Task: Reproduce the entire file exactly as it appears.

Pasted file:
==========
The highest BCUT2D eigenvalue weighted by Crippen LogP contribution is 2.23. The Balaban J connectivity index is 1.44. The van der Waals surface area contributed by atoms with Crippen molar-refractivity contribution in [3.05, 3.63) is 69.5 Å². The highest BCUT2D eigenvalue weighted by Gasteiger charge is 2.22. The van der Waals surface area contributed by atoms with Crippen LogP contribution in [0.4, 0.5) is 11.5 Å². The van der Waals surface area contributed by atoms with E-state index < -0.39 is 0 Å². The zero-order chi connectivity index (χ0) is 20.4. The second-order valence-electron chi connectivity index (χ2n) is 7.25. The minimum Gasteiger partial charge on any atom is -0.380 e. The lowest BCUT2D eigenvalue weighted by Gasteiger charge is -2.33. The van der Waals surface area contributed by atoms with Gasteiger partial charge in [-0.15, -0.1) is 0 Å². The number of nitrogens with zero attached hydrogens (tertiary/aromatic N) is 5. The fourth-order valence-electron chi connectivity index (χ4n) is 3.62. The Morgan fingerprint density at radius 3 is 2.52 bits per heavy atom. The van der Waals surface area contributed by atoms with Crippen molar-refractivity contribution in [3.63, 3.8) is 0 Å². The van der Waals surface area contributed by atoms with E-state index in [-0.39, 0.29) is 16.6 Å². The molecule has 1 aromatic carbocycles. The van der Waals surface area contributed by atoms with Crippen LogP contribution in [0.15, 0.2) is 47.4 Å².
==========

The highest BCUT2D eigenvalue weighted by Crippen LogP contribution is 2.23. The Balaban J connectivity index is 1.44. The van der Waals surface area contributed by atoms with Crippen molar-refractivity contribution in [3.05, 3.63) is 69.5 Å². The highest BCUT2D eigenvalue weighted by Gasteiger charge is 2.22. The van der Waals surface area contributed by atoms with Crippen LogP contribution in [0.4, 0.5) is 11.5 Å². The van der Waals surface area contributed by atoms with E-state index < -0.39 is 0 Å². The zero-order chi connectivity index (χ0) is 20.4. The second-order valence-electron chi connectivity index (χ2n) is 7.25. The minimum Gasteiger partial charge on any atom is -0.380 e. The lowest BCUT2D eigenvalue weighted by Gasteiger charge is -2.33. The van der Waals surface area contributed by atoms with Gasteiger partial charge in [-0.15, -0.1) is 0 Å². The number of nitrogens with zero attached hydrogens (tertiary/aromatic N) is 5. The fourth-order valence-electron chi connectivity index (χ4n) is 3.62. The Morgan fingerprint density at radius 3 is 2.52 bits per heavy atom. The van der Waals surface area contributed by atoms with Crippen molar-refractivity contribution in [3.63, 3.8) is 0 Å². The van der Waals surface area contributed by atoms with E-state index in [-0.39, 0.29) is 16.6 Å². The molecule has 1 aromatic carbocycles. The van der Waals surface area contributed by atoms with Crippen LogP contribution in [0.15, 0.2) is 47.4 Å².